India, Home of the Nonviolent Protest, Embraces More Extreme Dissent
By NEHA THIRANI |SEPTEMBER 28, 2012
Gone are the days when picketing, candlelight vigils, marches or hunger strikes were enough to guarantee your cause a spot on prime-time television in India. No matter how grave or frivolous the cause, modern protesters employ far more creative tactics to draw attention.
On Wednesday, 1,500 villagers, including several children, in the southern state of Tamil Nadu buried themselves in the sand to their waists for six hours in the latest demonstration against the building of the Kudankulam nuclear plant. The protesters, who are from fishing families from the surrounding districts, are worried that once the plant is active it will contaminate the fish, ruining their livelihoods.
Extreme protests have been the mainstay of activists around the world for years, but in India, which popularized and perfected the nonviolent protest and the quietly powerful hunger strike, there has been a recent rush to embrace increasingly unusual forms of agitation. Some attribute their rise to the prevalence of new television channels and social media in India, other to deeper causes.
In South Asia today, “ordinary people are under serious stress,” said Ranjan Chakrabarti, vice chancellor of West Bengal’s Vidyasagar University and a professor who specializes in the history of crime and protest in India. “They are under pressure and they have decided to register their protest in these novel forms,” he said.
Similar protests happened “during the first phase of industrialization in Europe and during the initial decades of British colonization in India,” he said.
In the case of the Tamil Nadu fishermen, they earlier tried more conventional tactics to gain the government’s attention: picketing the central government offices in Kudankulam, occupying village cemeteries to symbolically solicit the guidance of their ancestors and using their fishing boats to block entry to the nearby harbor.
On Thursday, the Supreme Court warned that it will suspend work at the Kudankulam nuclear power plant if safety concerns were not addressed. The court said this while hearing an appeal challenging the judgment of the Madras High Court to allow fuel loading in the plant.
On Sept. 10, the police used violence against the protestors at a rally at the plant, beating them with sticks, firing tear gas and arresting the protestors. On Thursday, a fact-finding team berated the police for its abusive behavior.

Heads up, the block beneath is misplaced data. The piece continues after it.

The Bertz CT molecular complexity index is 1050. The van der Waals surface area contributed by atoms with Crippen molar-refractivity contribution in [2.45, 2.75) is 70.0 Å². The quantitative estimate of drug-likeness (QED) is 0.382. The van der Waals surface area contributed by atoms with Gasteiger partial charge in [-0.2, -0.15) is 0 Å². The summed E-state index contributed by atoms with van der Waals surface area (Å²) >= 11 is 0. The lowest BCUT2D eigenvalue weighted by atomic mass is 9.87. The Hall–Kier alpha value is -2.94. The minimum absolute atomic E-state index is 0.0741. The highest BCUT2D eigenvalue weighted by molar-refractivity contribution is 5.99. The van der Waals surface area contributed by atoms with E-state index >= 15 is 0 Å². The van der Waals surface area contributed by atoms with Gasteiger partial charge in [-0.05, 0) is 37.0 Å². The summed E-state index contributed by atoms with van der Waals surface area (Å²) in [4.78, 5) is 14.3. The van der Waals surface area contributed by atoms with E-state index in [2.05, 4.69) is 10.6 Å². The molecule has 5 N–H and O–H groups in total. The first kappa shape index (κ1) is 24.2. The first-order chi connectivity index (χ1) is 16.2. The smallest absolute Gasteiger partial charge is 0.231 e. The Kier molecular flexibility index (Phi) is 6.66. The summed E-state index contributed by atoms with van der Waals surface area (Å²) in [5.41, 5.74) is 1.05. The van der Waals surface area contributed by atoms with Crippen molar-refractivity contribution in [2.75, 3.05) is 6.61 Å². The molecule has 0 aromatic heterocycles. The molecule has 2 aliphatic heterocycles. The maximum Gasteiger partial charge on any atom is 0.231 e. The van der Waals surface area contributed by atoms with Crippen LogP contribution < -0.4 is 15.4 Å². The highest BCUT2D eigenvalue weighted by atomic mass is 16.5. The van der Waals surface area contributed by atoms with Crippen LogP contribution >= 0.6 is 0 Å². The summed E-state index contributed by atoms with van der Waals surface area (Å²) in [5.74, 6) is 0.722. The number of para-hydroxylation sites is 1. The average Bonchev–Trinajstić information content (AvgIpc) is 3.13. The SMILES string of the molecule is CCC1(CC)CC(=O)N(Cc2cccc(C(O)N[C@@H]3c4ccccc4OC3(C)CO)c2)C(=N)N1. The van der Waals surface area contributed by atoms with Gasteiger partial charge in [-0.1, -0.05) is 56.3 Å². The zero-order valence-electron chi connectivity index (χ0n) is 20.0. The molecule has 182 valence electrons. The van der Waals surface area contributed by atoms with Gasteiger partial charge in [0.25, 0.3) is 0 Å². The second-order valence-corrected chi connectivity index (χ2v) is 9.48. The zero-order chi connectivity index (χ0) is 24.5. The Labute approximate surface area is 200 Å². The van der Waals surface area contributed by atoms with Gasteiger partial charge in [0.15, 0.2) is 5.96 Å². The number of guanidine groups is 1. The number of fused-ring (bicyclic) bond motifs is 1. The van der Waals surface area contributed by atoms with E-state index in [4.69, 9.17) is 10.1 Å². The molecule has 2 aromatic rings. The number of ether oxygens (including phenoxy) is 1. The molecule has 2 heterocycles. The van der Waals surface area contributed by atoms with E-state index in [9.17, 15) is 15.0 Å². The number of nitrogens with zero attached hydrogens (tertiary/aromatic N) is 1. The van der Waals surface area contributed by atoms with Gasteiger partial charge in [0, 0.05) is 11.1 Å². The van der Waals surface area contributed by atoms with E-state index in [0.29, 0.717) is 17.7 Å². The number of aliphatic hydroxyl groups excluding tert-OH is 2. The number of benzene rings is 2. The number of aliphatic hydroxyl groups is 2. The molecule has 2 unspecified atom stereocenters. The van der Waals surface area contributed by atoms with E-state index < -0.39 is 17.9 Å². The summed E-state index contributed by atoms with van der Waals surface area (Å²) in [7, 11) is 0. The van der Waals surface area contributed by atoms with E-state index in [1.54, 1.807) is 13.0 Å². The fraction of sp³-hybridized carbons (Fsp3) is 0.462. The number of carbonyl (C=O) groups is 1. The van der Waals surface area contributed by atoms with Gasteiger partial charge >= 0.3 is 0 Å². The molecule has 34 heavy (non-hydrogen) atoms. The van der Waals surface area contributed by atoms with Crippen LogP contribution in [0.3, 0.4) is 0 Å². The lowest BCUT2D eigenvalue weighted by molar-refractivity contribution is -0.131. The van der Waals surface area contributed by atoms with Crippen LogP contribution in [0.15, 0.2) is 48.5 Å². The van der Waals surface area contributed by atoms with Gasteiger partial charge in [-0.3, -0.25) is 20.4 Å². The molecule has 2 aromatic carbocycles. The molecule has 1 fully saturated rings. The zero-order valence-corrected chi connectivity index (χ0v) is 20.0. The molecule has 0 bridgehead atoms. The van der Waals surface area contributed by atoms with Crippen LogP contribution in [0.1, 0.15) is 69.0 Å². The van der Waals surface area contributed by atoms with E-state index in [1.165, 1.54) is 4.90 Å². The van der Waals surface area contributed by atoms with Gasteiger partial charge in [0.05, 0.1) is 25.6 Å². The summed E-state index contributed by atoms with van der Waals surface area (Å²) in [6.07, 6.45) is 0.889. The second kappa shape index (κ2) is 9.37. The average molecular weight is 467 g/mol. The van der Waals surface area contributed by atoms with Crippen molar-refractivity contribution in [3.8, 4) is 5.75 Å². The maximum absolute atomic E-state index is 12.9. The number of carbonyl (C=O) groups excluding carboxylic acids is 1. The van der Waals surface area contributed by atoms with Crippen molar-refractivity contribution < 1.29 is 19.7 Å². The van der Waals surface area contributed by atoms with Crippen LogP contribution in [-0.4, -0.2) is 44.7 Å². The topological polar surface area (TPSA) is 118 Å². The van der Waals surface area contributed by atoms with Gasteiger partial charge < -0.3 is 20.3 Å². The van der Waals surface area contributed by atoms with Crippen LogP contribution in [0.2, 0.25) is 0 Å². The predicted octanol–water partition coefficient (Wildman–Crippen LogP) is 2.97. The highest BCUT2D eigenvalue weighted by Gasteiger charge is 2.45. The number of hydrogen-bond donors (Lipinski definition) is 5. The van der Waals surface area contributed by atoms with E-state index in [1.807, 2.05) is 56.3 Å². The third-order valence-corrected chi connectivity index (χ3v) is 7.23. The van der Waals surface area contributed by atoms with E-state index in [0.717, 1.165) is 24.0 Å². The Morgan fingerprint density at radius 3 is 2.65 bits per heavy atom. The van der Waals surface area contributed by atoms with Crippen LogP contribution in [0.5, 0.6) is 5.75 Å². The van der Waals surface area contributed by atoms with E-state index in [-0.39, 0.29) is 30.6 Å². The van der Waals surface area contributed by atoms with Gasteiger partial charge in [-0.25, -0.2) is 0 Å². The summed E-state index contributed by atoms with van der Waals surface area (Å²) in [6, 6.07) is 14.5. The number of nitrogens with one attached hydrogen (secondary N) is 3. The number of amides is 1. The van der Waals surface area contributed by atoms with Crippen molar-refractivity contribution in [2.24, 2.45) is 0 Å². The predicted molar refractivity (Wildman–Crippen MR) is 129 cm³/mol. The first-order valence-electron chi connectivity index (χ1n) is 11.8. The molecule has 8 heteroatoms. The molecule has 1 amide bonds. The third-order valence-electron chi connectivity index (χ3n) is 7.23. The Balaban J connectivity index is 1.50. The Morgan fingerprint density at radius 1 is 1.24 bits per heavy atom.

The anti-nuclear activists have continued their protests, according to news reports.
The more recent attention-getting protests aren’t always so physically demanding. On Sunday, a group of incensed teachers waved their slippers at the Bihar chief minister Nitish Kumar at a rally in the state, in a symbolic gesture of disdain. The teachers, who were on contract, demanded that their salaries be equal to those of regular teachers. However, the chief minister accused the opposition party of instigating the protests.
In Ghogalgaon village in the central Indian state of Madhya Pradesh, 51 villagers stood neck deep in water for 17 days, demanding that the government lower the water level in the nearby Omkareshwar dam on the Narmada River. The “jal satyagraha” or “peaceful water protest,” began on Aug. 25 when the water level in the dam was raised by two meters (6.5 feet). The villagers say that raising the level of the dam will further submerge their lands.
The images of the villagers standing in the water, their bodies shriveled and their skin peeling, was widely circulated on social networking sites. On Sept. 10, the chief minister of the state, Shivraj Singh Chouhan, gave into their demands and agreed to lower the water level and compensate the farmers for their land.
A similar protest in the water was carried out by 245 villagers near the Indira Sagar dam, in Madhya Pradesh, but without the positive outcome — police arrested the protesters. Villagers protesting against the Kudankulam power plant tried the same tactic, with hundreds of people forming a human chain in the water on Sept. 13, but they, too, were disbanded by police.
Unusual “funeral” marches have become another common theme for protests in India. As the government’s announcement of a rise in the price of diesel and a cap on subsidized gas cylinders earlier this month unleashed protests throughout the nation, members of the opposition Bharatiya Janata Party held a mock funeral procession of gas cylinders in Bhopal.
And earlier this month in Allahabad, activists opposed to an increase in a house tax staged a parody of a funeral procession of the members of the municipal corporation administration.
Meanwhile, in a forest in Maharashtra, the Greenpeace activist Brikesh Singh is living in a tree for a month to protest coal mining’s devastation of biodiversity and the displacement of forest communities. The protest, which includes gathering petitions from citizens to submit to the prime minister, attracted the attention of a Parliament member, Hansraj Ahir, who visited the activist.
“I wanted people in the city to wake up in the morning and when they are watching the news of television with a cup of a coffee, wonder why has this guy climbed a tree — and that would prompt them to find out about the issue,” said Mr. Singh, 32, who heads public engagement campaigns at Greenpeace India. “To draw people’s attention, someone ordinary needs to go out and do something extraordinary.”